Not exactly your typical household Christmas tree, I grant, but here’s a tree – for you – for Christmas.
Since long before the advent of Christianity, people – particularly those in Europe and other northern climes –celebrated the solstice and the turning of the year by adorning their homes with greenery. This act symbolized their connection with nature and their belief that warmth and new growth would soon return after the winter hiatus.
Despite early objections by the Christian faithful about links to paganism, this recognition of our relationship with the natural world persisted into Christmas folklore, rites and traditions, and continues still. The Christmas Tree. The holly and the ivy. Christmas wreaths and evergreen boughs. The inclusion of such natural elements alongside family traditions, religious iconography and the commercial santaclausology that make up today’s Christmas festivities speaks to the enduring importance of nature to our cultural lives – whether we realize it or not.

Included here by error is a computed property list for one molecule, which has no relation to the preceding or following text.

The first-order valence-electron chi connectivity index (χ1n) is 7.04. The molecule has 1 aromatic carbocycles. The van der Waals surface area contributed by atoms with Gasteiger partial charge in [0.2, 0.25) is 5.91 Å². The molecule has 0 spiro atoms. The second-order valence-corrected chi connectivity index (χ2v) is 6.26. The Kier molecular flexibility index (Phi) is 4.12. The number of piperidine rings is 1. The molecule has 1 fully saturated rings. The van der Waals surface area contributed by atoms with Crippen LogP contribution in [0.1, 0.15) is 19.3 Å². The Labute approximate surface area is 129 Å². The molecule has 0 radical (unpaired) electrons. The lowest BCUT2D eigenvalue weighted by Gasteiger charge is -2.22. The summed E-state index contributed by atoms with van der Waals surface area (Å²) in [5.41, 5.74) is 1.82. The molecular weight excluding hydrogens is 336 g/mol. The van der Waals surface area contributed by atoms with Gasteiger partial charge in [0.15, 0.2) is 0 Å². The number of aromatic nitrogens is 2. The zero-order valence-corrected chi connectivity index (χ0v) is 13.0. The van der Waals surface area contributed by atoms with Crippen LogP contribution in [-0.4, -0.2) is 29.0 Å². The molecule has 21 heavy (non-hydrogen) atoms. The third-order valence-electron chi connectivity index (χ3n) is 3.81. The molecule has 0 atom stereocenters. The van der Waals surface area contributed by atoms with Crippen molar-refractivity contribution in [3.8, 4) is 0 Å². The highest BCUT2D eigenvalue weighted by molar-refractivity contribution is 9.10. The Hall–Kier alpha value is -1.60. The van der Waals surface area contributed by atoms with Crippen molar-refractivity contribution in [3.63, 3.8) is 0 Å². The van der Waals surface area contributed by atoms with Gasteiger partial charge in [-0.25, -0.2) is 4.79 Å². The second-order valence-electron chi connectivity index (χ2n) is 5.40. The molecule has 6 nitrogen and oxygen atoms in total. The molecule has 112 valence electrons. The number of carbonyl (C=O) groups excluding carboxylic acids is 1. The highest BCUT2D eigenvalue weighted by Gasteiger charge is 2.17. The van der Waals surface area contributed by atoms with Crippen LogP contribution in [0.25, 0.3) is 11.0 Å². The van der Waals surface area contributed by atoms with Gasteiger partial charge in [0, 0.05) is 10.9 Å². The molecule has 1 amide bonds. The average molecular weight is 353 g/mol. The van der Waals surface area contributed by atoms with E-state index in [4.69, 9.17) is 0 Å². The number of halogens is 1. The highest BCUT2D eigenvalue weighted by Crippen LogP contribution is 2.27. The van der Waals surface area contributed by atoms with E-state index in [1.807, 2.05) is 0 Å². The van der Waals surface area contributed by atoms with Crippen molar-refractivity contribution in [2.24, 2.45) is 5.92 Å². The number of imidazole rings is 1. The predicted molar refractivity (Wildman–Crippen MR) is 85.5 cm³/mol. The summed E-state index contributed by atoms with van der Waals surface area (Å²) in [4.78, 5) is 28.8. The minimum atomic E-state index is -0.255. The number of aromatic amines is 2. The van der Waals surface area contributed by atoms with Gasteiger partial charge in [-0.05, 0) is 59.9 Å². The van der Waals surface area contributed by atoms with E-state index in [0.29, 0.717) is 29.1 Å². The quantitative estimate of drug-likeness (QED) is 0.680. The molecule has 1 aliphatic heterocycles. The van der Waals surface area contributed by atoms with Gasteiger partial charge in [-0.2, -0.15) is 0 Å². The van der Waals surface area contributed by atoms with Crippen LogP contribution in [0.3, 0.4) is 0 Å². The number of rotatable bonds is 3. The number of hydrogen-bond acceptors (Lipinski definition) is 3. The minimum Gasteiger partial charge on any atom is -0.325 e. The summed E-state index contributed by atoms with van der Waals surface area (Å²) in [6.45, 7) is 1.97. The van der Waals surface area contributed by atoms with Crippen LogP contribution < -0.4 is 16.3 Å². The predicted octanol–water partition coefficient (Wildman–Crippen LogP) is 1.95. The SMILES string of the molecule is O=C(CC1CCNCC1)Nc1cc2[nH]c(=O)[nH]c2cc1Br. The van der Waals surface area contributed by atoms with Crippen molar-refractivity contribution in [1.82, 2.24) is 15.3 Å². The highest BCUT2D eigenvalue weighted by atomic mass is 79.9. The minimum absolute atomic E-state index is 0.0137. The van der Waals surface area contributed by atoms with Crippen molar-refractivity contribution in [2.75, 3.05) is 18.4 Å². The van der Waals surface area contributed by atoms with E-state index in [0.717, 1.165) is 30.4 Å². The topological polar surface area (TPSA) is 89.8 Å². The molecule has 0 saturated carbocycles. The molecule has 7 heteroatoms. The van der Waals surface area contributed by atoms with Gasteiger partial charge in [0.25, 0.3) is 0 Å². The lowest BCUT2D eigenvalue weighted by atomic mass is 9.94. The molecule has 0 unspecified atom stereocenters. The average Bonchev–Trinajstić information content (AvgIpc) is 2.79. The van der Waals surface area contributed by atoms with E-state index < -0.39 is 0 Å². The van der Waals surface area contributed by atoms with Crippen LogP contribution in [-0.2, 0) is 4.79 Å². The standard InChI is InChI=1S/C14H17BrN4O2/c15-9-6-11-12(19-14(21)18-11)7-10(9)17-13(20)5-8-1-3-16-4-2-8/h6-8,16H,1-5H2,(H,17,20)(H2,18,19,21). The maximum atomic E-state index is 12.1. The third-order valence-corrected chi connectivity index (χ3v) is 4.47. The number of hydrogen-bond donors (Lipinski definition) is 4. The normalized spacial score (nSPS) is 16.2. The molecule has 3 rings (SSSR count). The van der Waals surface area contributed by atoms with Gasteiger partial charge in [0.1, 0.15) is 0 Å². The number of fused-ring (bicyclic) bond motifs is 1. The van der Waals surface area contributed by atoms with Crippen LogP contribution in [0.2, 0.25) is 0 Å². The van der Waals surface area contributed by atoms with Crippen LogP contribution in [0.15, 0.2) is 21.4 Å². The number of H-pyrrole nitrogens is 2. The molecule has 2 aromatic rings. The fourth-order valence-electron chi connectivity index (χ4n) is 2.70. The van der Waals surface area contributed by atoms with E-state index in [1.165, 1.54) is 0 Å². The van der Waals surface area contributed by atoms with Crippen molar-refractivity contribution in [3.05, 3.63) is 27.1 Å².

As our cultural practices evolve, and as the imperative of “buy, buy, buy” increasingly dominates the season, I fear that fewer and fewer of us are paying much attention to the foundational roots of our celebrations and traditions – and that applies most of all to our kids. But this is easily resolved. This Christmas, take a moment to stop and smell the evergreen. Touch it and remember why it’s in your home. Tell your kids your stories about your childhood Christmases (we all have stories). Better yet, go for a walk in the woods, and tell your stories there. What better time of the year is there to do this? What better gift is there for your children than their heritage?
(And if you support the work we are doing to recognize, protect and celebrate Canada’s natural and cultural heritage, please consider making a donation to the National Trust for Land and Culture. Thank you.)